The first thing you’ll do after watching Aaron Sorkin and David Fincher’s The Social Network is visit the “History” subsection of the Wikipedia article on Facebook, seeking details on how much in the film is actually true, but primarily looking for evidence as to whether or not founder Mark Zuckerberg was that much of an asshole between 2003 and 2005.
Let me save you the trouble. He wasn’t. And perhaps Hollywood has an ulterior motive in making him out to be.
With The Social Network, Hollywood has made an artful attempt at taking the inferiority, fear and awe that it feels towards Silicon Valley and projecting it onto the cold, calculating (and fictional) Zuckerberg; “Creation myths need a devil,” spoken by Rashida Jones’ Marylin Delpy, is the most resonant line in the film.
But The Social Network’s Zuckerberg is less like the the devil and more like the world’s most Machiavellian Aspie. His detachment and arrogance is emphasized from the beginning scene, with enginerd Zuckerberg dissecting the lopsided proportion of genius IQs in China vs. the United States, bringing up his 1600 SAT score and then going on to demean his girlfriend’s intellectual prowess with “You don’t need to study, because you go to BU!”
As someone who has both read the leaked version of the script as well as seen the finished product, I can say that the emphasis on Zuckerberg’s brutal intelligence has definitely been amped up from Sorkin’s original draft by Jesse Eisenberg’s cutting performance.
A subtle but particularly telling part in the movie, pulled off elegantly by Eisenberg, comes after an attorney for the Winklevoss twins asks Zuckerberg if he is paying attention, to which Zuckerberg bluntly says no, elaborating …
I think if your clients want to stand on my shoulders and call themselves tall, they have a right to give it a try. You have part of my attention, the minimum amount needed. The rest of my attention is back at the offices of Facebook where my employees and I are doing things that no one in this room, including and especially your clients are intellectually or creatively capable of doing.
The Cold War spawned a spate of Russian movie villains, and then we had Arabic stereotypes post 9-11, and now The Social Network marks an entry point in a new era, where the Internet is the enemy and people who understand how to code and build websites have power; We are scared of those who inexplicably understand the mechanics of our social lives and are almost inhumanely driven by the formidable pain of never fitting in.
If the constant controversy surrounding Facebook privacy highlights anything it’s that anonymous engineers have become creators of anxiety, simply by virtue of knowing how to create and access the intimidating tools that have become indispensable to those that don’t know their https:// from their WGETS.
Even Sorkin himself told New York Magazine, “I am not a fan of the Internet.” As the perhaps the smartest most awkward guy in the entire world, Mark Zuckerberg is the perfect scapegoat for the whole damn thing, being someone who stole Hollywood’s cultural influence and built a half a billion strong distribution network it could only dream of, delivering a brutal blow to its business model as a side note.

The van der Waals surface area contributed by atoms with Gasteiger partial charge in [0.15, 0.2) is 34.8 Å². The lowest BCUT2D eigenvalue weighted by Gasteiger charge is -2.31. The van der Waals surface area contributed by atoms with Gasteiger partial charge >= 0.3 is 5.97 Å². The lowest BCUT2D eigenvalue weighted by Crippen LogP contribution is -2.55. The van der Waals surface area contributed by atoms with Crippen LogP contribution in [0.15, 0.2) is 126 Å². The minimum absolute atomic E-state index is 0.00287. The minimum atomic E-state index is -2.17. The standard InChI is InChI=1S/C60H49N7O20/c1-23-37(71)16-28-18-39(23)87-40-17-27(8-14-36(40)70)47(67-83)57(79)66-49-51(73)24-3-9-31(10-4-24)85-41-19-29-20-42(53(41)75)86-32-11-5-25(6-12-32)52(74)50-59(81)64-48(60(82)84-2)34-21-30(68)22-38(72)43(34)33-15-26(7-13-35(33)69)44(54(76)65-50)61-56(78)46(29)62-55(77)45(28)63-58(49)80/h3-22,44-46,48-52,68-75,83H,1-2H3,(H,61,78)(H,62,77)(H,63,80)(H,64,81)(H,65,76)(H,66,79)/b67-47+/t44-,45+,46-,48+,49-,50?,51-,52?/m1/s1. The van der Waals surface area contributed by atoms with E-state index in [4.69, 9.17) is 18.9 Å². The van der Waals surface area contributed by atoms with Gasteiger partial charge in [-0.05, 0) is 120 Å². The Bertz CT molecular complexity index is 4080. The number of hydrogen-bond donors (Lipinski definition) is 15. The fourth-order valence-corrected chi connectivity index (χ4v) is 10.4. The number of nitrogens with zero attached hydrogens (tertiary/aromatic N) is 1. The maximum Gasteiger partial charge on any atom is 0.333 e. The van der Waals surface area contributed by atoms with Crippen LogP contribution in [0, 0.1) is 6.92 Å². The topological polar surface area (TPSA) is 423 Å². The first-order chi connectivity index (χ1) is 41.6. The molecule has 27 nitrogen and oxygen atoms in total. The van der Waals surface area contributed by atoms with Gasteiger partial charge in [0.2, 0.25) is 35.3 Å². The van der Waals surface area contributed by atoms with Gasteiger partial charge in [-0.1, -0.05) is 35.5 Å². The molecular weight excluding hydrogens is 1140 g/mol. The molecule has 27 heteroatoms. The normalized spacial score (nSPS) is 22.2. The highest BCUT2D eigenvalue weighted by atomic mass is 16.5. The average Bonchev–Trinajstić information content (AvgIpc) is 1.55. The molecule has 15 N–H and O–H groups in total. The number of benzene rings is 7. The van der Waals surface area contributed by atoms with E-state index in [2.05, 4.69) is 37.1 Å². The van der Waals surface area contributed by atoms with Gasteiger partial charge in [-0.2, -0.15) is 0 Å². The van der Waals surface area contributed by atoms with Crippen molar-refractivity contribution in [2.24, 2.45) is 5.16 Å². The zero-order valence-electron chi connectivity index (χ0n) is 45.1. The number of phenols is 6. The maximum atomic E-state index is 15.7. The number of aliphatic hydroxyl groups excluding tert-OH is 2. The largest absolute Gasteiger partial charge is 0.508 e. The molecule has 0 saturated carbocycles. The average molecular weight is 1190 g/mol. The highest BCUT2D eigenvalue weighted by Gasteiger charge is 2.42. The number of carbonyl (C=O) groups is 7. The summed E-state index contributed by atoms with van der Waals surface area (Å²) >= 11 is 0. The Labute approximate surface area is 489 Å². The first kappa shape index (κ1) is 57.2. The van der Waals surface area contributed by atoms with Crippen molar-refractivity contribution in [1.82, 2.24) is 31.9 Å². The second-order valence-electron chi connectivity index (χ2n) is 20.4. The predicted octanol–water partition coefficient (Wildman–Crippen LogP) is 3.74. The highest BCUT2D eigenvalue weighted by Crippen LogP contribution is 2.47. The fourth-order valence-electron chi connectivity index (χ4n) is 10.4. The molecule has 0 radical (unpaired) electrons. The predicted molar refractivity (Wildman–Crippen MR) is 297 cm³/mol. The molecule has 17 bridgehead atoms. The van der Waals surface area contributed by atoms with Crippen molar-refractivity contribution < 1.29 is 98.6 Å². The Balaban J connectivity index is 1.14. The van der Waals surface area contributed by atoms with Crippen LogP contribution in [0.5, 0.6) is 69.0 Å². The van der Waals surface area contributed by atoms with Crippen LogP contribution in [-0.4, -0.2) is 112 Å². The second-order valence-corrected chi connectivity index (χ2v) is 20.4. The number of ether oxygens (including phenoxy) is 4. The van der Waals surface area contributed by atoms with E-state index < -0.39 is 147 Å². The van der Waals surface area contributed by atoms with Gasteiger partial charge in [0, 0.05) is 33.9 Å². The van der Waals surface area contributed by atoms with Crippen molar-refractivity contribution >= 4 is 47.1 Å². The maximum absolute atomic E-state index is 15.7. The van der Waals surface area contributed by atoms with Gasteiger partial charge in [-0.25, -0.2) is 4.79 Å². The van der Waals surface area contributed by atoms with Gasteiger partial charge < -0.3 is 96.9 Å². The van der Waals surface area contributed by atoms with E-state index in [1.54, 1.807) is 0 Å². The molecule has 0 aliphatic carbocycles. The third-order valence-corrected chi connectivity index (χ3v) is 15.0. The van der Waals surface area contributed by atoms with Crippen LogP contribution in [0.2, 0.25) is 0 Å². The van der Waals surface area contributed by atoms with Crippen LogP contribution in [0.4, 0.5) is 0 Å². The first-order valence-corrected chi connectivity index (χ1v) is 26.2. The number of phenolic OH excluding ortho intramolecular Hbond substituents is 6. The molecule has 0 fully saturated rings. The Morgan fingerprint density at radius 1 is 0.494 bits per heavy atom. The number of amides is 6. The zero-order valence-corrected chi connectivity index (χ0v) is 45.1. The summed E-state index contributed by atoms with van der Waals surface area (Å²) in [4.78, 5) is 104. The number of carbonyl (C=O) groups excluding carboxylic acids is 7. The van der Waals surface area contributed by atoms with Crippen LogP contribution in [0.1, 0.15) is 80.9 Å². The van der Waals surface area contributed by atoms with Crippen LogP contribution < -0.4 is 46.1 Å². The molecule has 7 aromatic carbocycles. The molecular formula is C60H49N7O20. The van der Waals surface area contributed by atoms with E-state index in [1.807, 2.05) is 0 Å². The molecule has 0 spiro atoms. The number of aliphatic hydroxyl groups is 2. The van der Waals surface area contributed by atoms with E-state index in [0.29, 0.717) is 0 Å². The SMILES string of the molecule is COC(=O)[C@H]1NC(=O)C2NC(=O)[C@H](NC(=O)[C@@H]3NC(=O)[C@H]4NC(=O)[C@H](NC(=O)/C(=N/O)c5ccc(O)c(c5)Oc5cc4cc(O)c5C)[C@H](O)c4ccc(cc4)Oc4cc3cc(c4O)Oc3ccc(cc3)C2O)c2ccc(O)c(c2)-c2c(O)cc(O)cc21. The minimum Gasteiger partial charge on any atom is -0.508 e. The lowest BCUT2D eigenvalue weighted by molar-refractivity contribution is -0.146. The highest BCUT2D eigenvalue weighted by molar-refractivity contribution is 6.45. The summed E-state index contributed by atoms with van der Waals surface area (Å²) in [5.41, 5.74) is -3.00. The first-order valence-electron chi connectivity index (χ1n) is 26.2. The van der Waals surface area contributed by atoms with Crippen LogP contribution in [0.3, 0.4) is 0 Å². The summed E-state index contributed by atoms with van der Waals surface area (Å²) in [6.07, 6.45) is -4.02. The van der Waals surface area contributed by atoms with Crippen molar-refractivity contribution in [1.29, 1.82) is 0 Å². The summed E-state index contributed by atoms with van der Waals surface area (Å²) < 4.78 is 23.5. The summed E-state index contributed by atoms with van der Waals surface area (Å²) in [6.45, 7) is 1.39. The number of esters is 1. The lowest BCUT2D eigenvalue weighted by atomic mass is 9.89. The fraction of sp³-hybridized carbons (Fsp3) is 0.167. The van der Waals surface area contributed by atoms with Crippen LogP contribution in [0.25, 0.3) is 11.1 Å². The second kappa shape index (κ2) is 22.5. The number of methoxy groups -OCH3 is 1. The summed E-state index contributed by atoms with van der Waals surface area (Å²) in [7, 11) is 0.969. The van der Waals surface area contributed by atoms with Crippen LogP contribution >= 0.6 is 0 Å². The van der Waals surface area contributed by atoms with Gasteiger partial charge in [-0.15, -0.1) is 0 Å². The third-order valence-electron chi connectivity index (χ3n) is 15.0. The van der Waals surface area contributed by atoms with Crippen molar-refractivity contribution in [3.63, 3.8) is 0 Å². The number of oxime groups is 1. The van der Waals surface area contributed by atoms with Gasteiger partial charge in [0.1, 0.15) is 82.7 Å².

And with The Social Network, Hollywood now strikes back, by targeting its best and brightest talents (Fincher, Sorkin, Eisenberg, Jones, and a too brilliant to get into right now Justin Timberlake) towards the portrayal and evisceration of Mark Zuckerberg, nerd as villain. In an impressively meta sense, this movie recaptures the pop cultural buzz that has been co-opted by Facebook, at least for the moment.
Eisenberg’s ultimately relatable Zuckerberg is the apotheosis of a laundry list of fake evil nerd archetypes: Syndrome from The Incredibles, Jeremy Piven in Old School, Darth Vader, Plague from Hackers, The Brain, Tim Robbins in Anti-Trust, Stephen King’s Carrie, and a laundry list of real ones, Bill Gates, Steve Jobs, David Barksdale, 4Chan, and so on and so forth.
But “evil” isn’t exactly the right word to describe the symbolic Zuckerberg (too many Google associations). “You’re not an asshole Mark, you just want to be,” is the last line in the film, spoken by the sympathetic Delpy. And by now we’ve all subconsciously associated Zuckerberg with the word “creep,” thanks to the ubiquitous movie trailer.
Even “creep” doesn’t quite hit on why we can’t help but root for Zuckerberg by the end of The Social Network. Having a front row seat to Hollywood’s new media catharsis and desire for some kind of inner-nerd atonement is why we have been and are going to be obsessed with the movie for months. That and the fact that we’ve got nothing to fear but those smarter, more arrogant and more driven than ourselves.
Basically, it’s complicated.
The Social Network hits theatres October 1st.
Image: Dan Frommer
Facebook is the world’s largest social network, with over 1 billion monthly active users. Facebook was founded by Mark Zuckerberg in February 2004, initially as an exclusive network for Harvard students. It was a huge hit: in 2 weeks, half of the schools in the Boston area began demanding a Facebook network. Zuckerberg immediately recruited his friends Dustin Moskovitz, Chris Hughes, and Eduardo Saverin to help build Facebook, and within four months, Facebook added 30 more college networks. The original...
Mark Zuckerberg is the founder and CEO of Facebook, which he started in his college dorm room in 2004 with roomates Dustin Moskovitz and Chris Hughes. Zuckerberg is responsible for setting the overall direction and product strategy for the company. He leads the design of Facebook’s service and development of its core technology and infrastructure. Mark studied computer science at Harvard University before moving the company to Palo Alto, California. Earlier in life, Zuckerberg developed a music recommendation system called...